In order to further understand the clinical aspects and symptoms of BHD syndrome, it is important that novel findings discovered during patient analysis are published in case reports. This assists in unravelling genotype-phenotype correlations, and also in identifying trends, for example the age of onset of certain symptoms.
Alonso-Gonzalez et al. (2011) recently reported the case of a 64 year-old woman who presented with localised fibrofolliculomas on the right side of the neck. The patient had no other evident BHD symptoms, however benign renal and hepatic cysts were found upon further investigation. There was no family history of BHD symptoms, but subsequent genetic testing identified a son with a FLCN mutation who had multiple lung cysts.
Only two previous cases have been reported with localised fibrofolliculomas (Schulz et al., 2001 and Weintraub and Pinkus, 1977). These cases also had no systemic disease symptoms and the case reported by Schulz et al. had no family history of BHD syndrome. It has been proposed that localised fibrofolliculomas may be related to a less severe form of BHD syndrome.
Alonso-Gonzalez and colleagues identified a novel FLCN mutation in the reported patient. The mutation in exon 5 substitutes a Valine for a Serine at position 124 and is predicted to introduce a premature stop codon, resulting in the production of a truncated form of FLCN. The two previously reported cases of localised fibrofolliculomas were not analysed for FLCN mutations and so no genotype-phenotype correlation can be found.
Kluger et al. (2010) have previously proposed that the localisation of fibrofolliculomas might be caused by a segmental type 2 manifestation. This is the loss of the corresponding wildtype allele in a heterozygous embryo. Other skin diseases characterised by a type 2 segmental manifestation include cutaneous leiomyomatosis (the skin symptoms associated with HLRCC) and tuberous sclerosis (Happle, 2001), both of which are related to BHD syndrome.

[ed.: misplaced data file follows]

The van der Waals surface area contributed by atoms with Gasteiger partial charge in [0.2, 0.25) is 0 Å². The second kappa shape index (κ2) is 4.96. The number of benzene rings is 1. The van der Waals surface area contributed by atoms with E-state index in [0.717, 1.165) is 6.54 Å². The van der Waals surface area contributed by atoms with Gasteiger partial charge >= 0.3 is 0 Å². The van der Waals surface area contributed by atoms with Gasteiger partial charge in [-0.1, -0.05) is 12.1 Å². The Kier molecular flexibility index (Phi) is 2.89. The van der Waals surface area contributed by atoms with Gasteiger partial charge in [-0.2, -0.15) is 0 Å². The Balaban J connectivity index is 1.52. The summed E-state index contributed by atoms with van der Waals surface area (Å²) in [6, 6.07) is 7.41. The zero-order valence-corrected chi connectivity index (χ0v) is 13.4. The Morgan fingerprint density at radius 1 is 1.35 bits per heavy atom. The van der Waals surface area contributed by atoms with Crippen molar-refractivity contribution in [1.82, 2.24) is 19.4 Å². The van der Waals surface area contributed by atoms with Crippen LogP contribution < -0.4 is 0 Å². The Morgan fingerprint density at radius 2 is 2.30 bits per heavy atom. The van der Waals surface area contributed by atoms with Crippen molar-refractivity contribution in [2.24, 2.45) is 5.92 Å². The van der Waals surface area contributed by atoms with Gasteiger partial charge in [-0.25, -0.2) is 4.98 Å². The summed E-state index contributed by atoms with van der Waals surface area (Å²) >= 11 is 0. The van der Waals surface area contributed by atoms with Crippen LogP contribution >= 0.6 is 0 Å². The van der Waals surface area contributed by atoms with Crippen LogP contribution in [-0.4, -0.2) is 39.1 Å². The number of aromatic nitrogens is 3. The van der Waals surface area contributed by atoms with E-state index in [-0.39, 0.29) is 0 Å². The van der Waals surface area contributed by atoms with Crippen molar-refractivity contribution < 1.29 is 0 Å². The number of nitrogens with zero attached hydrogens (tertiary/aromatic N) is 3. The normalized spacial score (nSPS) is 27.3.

This report shows that mutations in FLCN can also cause localised forms of BHD. However, as these cases are infrequently documented, their severity and association with other clinical symptoms of BHD syndrome is unknown. Recently, Starink et al. (2011) characterised the distinction between FMDF skin lesions and fibrofolliculomas (discussed in a previous blog post), which will aid in the differential diagnosis of these two diseases. It is hoped that future research into fibrofolliculomas will lead to a greater understanding of their development and to the discovery of successful treatments.
- Alonso-González J, Rodríguez-Pazos L, Fernández-Redondo V, Vega-Gliemmo A, & Toribio J (2011). Birt-Hogg-Dubé syndrome in a patient with localized fibrofolliculomas and a novel mutation in the FLCN gene. International journal of dermatology, 50 (8), 968-71 PMID: 21781069
- Happle R (2001). [Segmental type 2 manifestation of autosome dominant skin diseases. Development of a new formal genetic concept]. Der Hautarzt; Zeitschrift fur Dermatologie, Venerologie, und verwandte Gebiete, 52 (4), 283-7 PMID: 11382117
- Kluger N, Giraud S, Coupier I, Avril MF, Dereure O, Guillot B, Richard S, & Bessis D (2010). Birt-Hogg-Dubé syndrome: clinical and genetic studies of 10 French families. The British journal of dermatology, 162 (3), 527-37 PMID: 19785621
- Schulz T, Ebschner U, & Hartschuh W (2001). Localized Birt-Hogg-Dubé syndrome with prominent perivascular fibromas. The American Journal of dermatopathology, 23 (2), 149-53 PMID: 11285413
- Starink TM, Houweling AC, van Doorn MB, Leter EM, Jaspars EH, van Moorselaar RJ, Postmus PE, Johannesma PC, van Waesberghe JH, Ploeger MH, Kramer MT, Gille JJ, Waisfisz Q, & Menko FH (2011). Familial multiple discoid fibromas: A look-alike of Birt-Hogg-Dubé syndrome not linked to the FLCN locus. Journal of the American Academy of Dermatology PMID: 21794948
- Weintraub R, & Pinkus H (1977). Multiple fibrofolliculomas (Birt-Hogg-Dubé) associated with a large connective tissue nevus. Journal of cutaneous pathology, 4 (6), 289-99 PMID: 753849